I’m very relieved and pleased. I’ve discovered my food sensitivity to coconut is only coconut oil or coconut butter. After nibbling tiny bits of shaved coconut and increasing it slowly over a few months I am fine. But coconut oil for cooking completely closes up my nose with rhinitis so badly I almost can’t breathe or lie down, let alone sleep and it lasts about 2 days. Turns out the processing of the coconut is what affects me. I did some internet research and this is apparently a thing. What they do to the coconut during this process to give me such a reaction, I have no idea. It started when we used coconut oil to cook with, and took me months to figure out. I had thought it was an allergy I developed to all things coconut. I love everything about coconut, and will happily do without coconut oil, but oh! to be able to bake with coconut flour will be a joy! My next adventure is to try coconut milk or cream, we’ll see. To celebrate I baked this fruit coffee cake with 2 table spoons of delicious coconut flour … small steps… as I’m still super nervous of the terrible symptoms of a reaction, and I was fine!
There are also a few odds and ends I posted after the recipe.
Coffee Cake Fruit Bake
3/4 cup butter, melted
1 cup of your fave keto sugar
1/2 cup buttermilk/kefir/sour cream
2 tsp vanilla essence
Zest of an orange
1 3/4 cups almond flour
2 heaped Tblsp coconut flour
1/4 tsp salt
2 tsp baking powder
Any fresh or sugar free canned berries, or fruit of your choice
This dish was half way prepped and my partner asked … are you blogging this recipe? I paused. He was right the last time about posting something, so I scrambled to take a few photos at the start of making this dish and he took a few too. My Mum regularly made deep fried battered eggplant/brinjal/aubergines as a veg side dish for dinner growing up and she still does!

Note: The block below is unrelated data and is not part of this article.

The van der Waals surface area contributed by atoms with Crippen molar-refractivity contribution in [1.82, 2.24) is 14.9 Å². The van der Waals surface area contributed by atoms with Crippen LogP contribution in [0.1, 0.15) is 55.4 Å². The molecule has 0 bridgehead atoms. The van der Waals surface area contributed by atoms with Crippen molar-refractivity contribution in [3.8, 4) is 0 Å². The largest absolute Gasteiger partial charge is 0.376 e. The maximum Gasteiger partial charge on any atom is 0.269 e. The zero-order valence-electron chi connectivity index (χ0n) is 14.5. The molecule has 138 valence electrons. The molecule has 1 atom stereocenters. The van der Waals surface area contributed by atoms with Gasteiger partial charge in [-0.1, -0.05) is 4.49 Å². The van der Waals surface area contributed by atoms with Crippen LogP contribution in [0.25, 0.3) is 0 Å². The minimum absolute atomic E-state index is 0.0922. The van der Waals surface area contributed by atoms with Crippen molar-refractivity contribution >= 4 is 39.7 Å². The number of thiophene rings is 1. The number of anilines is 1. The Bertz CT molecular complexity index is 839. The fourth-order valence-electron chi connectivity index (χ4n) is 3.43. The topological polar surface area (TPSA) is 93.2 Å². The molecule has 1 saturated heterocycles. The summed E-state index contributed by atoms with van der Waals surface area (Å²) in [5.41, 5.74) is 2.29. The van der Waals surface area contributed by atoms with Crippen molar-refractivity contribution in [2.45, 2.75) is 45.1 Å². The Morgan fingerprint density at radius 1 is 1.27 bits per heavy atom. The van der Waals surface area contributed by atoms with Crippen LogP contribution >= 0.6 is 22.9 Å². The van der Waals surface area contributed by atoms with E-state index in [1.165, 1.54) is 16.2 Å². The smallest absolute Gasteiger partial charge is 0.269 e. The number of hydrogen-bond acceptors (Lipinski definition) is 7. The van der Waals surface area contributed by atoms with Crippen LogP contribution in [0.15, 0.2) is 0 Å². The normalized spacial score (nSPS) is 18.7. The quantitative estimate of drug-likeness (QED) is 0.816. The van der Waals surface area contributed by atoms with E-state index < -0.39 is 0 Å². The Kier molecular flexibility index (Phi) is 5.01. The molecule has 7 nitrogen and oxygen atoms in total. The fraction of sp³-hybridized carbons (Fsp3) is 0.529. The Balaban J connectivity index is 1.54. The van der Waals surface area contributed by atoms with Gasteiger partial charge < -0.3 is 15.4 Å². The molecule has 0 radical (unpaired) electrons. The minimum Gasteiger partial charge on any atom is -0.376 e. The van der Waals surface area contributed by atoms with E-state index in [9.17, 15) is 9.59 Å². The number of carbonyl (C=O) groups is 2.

My parents ran a successful produce market agency. They sourced vegetables and fruits directly from farmers and sold to grocers, food vendors, restaurants and the public. There were other agencies like this at the municipal market place, probably around a half dozen or less. We were fortunate that fresh vegetables and fruit were in abundance in our home. Farm to table fresh! Looking back, despite the many bags of peas and beans my sister and I had to shell or string in peak freezing season, we were truly lucky and blessed with these bounties. (Sometimes this would extend to sheep and game too, but that is a blog post for another time!) Dad sourced produce requested by restaurants from Greek to Indian, Italian and Chinese. He had an uncanny eye for exotic delicacies. So eggplants were a standard in our home long before they were commonly found on grocery shelves. Some of my friends found eating at our home either peculiar…or delicious. I was very young, but I remember Dad inviting friends to our home to show him how to make Paella and other international dishes, or going to his friends in Malabar for delicious curry, unlike anything I’ll savour again. I’m talking late 1960’s and through the 70’s here friends! Continue reading →